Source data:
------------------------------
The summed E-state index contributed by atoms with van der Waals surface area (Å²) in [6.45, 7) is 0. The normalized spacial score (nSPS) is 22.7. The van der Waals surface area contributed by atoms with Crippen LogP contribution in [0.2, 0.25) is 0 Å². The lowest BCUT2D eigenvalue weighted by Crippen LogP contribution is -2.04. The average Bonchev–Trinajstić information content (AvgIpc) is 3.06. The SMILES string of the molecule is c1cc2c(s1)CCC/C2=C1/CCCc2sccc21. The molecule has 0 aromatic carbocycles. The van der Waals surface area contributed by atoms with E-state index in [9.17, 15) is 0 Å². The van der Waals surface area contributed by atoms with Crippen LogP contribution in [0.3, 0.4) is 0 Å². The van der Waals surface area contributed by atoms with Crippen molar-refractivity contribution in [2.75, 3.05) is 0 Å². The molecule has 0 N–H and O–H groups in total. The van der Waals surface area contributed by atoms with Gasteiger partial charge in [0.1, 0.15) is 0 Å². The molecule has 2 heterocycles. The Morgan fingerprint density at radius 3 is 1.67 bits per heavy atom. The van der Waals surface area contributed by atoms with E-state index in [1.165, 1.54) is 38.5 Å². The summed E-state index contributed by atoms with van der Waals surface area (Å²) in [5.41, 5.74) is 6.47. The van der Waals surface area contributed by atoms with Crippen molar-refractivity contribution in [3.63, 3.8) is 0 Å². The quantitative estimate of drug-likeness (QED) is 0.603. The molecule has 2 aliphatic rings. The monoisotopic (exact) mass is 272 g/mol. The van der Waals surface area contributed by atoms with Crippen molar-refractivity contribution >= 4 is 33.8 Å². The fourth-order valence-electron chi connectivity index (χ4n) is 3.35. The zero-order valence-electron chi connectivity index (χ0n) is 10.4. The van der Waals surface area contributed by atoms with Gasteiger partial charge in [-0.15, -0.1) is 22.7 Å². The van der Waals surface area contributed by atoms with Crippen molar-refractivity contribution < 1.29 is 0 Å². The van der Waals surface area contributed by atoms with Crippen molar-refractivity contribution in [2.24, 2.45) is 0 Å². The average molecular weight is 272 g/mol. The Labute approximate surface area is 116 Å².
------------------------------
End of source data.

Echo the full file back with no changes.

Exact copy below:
The summed E-state index contributed by atoms with van der Waals surface area (Å²) in [6.45, 7) is 0. The normalized spacial score (nSPS) is 22.7. The van der Waals surface area contributed by atoms with Crippen LogP contribution in [0.2, 0.25) is 0 Å². The lowest BCUT2D eigenvalue weighted by Crippen LogP contribution is -2.04. The average Bonchev–Trinajstić information content (AvgIpc) is 3.06. The SMILES string of the molecule is c1cc2c(s1)CCC/C2=C1/CCCc2sccc21. The molecule has 0 aromatic carbocycles. The van der Waals surface area contributed by atoms with E-state index in [9.17, 15) is 0 Å². The van der Waals surface area contributed by atoms with Crippen LogP contribution in [0.3, 0.4) is 0 Å². The van der Waals surface area contributed by atoms with Crippen molar-refractivity contribution in [2.75, 3.05) is 0 Å². The molecule has 0 N–H and O–H groups in total. The van der Waals surface area contributed by atoms with Gasteiger partial charge in [0.1, 0.15) is 0 Å². The molecule has 2 heterocycles. The Morgan fingerprint density at radius 3 is 1.67 bits per heavy atom. The van der Waals surface area contributed by atoms with E-state index in [1.165, 1.54) is 38.5 Å². The summed E-state index contributed by atoms with van der Waals surface area (Å²) in [5.41, 5.74) is 6.47. The van der Waals surface area contributed by atoms with Crippen molar-refractivity contribution in [3.63, 3.8) is 0 Å². The quantitative estimate of drug-likeness (QED) is 0.603. The molecule has 2 aliphatic rings. The monoisotopic (exact) mass is 272 g/mol. The van der Waals surface area contributed by atoms with Crippen molar-refractivity contribution >= 4 is 33.8 Å². The fourth-order valence-electron chi connectivity index (χ4n) is 3.35. The zero-order valence-electron chi connectivity index (χ0n) is 10.4. The van der Waals surface area contributed by atoms with Gasteiger partial charge in [-0.15, -0.1) is 22.7 Å². The van der Waals surface area contributed by atoms with Crippen molar-refractivity contribution < 1.29 is 0 Å². The van der Waals surface area contributed by atoms with Crippen molar-refractivity contribution in [2.24, 2.45) is 0 Å². The average molecular weight is 272 g/mol. The Labute approximate surface area is 116 Å².